A classification of mortgages where the risk profile falls between prime and subprime. The borrowers behind these mortgages will typically have clean credit histories, but the mortgage itself will generally have some issues that increase its risk profile. These issues include higher loan-to-value and debt-to-income ratios or inadequate documentation of the borrower's income.


These types of loans are attractive to lenders because the rates are higher than rates on prime classified mortgages, but they are still backed by borrowers with stronger credit ratings than subprime borrowers. However, with the higher rates comes additional risk for lenders because there is a lack of documentation - including limited proof of the borrower's income.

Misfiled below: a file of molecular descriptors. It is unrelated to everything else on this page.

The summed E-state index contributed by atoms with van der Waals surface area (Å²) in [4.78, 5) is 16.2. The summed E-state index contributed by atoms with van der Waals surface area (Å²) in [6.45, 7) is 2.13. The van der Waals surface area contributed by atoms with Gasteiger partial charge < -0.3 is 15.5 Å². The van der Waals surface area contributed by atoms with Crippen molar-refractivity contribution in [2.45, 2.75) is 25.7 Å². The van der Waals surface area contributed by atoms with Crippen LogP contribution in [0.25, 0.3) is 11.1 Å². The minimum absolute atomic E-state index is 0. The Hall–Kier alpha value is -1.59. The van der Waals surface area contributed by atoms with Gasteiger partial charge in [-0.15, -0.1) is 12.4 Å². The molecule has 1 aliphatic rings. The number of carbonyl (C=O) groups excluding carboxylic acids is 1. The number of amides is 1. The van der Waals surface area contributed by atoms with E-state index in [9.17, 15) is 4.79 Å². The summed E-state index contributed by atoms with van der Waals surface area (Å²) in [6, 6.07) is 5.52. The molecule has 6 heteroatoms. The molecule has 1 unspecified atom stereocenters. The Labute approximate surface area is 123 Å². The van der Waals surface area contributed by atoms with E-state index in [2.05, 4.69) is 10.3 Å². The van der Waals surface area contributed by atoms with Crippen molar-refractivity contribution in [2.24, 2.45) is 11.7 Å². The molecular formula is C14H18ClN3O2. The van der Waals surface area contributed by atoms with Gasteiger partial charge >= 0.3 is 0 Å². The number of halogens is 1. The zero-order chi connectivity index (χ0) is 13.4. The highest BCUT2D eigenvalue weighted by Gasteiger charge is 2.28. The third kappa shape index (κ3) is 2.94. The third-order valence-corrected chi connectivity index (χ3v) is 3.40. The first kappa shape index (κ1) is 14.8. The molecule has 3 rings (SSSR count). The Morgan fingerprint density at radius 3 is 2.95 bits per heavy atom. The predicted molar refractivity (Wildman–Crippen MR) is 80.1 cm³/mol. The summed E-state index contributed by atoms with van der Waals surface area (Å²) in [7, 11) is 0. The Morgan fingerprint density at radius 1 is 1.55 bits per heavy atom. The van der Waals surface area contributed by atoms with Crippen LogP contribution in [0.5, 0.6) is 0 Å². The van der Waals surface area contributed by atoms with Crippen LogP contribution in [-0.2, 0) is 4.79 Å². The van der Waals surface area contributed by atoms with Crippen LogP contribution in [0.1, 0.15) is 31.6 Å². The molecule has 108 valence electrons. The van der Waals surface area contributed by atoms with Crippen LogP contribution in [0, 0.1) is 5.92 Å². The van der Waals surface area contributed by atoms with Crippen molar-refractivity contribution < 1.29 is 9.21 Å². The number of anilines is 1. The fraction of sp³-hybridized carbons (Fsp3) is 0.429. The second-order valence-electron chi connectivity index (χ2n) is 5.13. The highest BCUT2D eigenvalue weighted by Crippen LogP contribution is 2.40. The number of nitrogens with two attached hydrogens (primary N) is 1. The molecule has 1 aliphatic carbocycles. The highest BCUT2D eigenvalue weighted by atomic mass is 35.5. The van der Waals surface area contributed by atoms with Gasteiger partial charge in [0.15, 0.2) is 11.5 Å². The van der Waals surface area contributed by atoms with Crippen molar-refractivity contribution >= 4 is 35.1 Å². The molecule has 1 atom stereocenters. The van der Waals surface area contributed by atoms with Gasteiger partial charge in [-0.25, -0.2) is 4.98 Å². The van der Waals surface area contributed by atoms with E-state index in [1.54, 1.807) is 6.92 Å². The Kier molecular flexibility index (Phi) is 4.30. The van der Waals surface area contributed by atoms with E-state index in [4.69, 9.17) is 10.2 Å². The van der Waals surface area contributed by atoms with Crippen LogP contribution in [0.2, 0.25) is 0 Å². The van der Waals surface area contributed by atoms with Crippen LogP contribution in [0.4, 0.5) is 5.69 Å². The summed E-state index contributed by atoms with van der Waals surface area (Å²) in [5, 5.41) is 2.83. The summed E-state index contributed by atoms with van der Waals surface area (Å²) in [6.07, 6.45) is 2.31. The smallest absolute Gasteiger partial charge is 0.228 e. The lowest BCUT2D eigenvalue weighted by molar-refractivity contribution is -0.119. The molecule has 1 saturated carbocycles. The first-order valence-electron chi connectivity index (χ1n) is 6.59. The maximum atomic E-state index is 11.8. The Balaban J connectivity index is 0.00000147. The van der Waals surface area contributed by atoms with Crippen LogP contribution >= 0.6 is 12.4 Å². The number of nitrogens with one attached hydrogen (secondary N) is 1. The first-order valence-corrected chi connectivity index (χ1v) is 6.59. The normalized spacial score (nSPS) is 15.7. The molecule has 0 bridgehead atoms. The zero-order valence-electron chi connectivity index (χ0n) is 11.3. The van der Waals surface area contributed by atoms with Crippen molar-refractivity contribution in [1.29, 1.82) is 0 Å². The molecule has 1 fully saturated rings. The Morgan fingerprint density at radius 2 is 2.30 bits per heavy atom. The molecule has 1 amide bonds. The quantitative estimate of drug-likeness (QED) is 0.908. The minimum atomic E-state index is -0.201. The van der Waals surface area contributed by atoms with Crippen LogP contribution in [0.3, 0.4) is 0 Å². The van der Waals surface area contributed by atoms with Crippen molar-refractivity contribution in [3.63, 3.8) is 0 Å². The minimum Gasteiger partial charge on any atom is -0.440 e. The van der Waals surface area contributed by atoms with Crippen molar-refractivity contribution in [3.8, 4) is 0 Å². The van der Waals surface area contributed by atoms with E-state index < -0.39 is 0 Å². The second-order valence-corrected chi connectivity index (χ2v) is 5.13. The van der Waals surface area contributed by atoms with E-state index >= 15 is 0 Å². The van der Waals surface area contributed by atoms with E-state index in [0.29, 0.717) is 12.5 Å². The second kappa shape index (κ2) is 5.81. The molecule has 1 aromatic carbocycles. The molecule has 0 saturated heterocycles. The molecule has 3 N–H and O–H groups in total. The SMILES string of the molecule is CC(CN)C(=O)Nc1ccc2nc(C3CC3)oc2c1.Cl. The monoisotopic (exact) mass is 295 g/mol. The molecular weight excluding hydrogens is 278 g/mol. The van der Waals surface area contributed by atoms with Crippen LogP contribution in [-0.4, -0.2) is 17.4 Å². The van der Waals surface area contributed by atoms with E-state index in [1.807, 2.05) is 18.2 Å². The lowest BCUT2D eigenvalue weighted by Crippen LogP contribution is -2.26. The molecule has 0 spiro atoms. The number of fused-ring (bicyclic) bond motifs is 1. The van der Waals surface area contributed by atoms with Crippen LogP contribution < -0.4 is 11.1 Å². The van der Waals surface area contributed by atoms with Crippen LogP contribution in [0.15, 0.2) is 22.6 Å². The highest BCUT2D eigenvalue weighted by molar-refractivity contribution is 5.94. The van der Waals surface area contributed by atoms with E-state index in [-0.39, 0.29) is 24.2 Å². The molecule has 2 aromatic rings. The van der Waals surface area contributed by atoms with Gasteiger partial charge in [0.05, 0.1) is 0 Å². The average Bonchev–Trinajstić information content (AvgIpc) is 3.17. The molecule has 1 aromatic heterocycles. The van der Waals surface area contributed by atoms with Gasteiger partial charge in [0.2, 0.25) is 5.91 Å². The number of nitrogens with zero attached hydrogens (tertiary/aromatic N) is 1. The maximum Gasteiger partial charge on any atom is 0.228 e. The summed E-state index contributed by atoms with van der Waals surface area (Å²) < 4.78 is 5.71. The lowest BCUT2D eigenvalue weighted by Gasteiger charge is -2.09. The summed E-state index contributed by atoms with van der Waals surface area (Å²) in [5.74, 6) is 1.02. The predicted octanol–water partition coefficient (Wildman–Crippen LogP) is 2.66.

1. Subprime

    A classification of borrowers with a tarnished or limited credit ...
  2. Subprime Loan

    A type of loan that is offered at a rate above prime to individuals ...
  3. Credit Risk

    The risk of loss of principal or loss of a financial reward stemming ...
  4. Default Risk

    The event in which companies or individuals will be unable to ...
  5. No Income / No Asset Mortgage - ...

    A type of reduced documentation mortgage program in which no ...
  6. Loan-To-Value Ratio - LTV Ratio

    A lending risk assessment ratio that financial institutions and ...
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    When housing prices fall, consumers are more likely to default on their home loans, causing banks to lose money. Also, home ... Read Full Answer >>
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    Unlike subprime mortgages issued by some conventional commercial lenders, Federal Housing Administration (FHA) loans do not ... Read Full Answer >>
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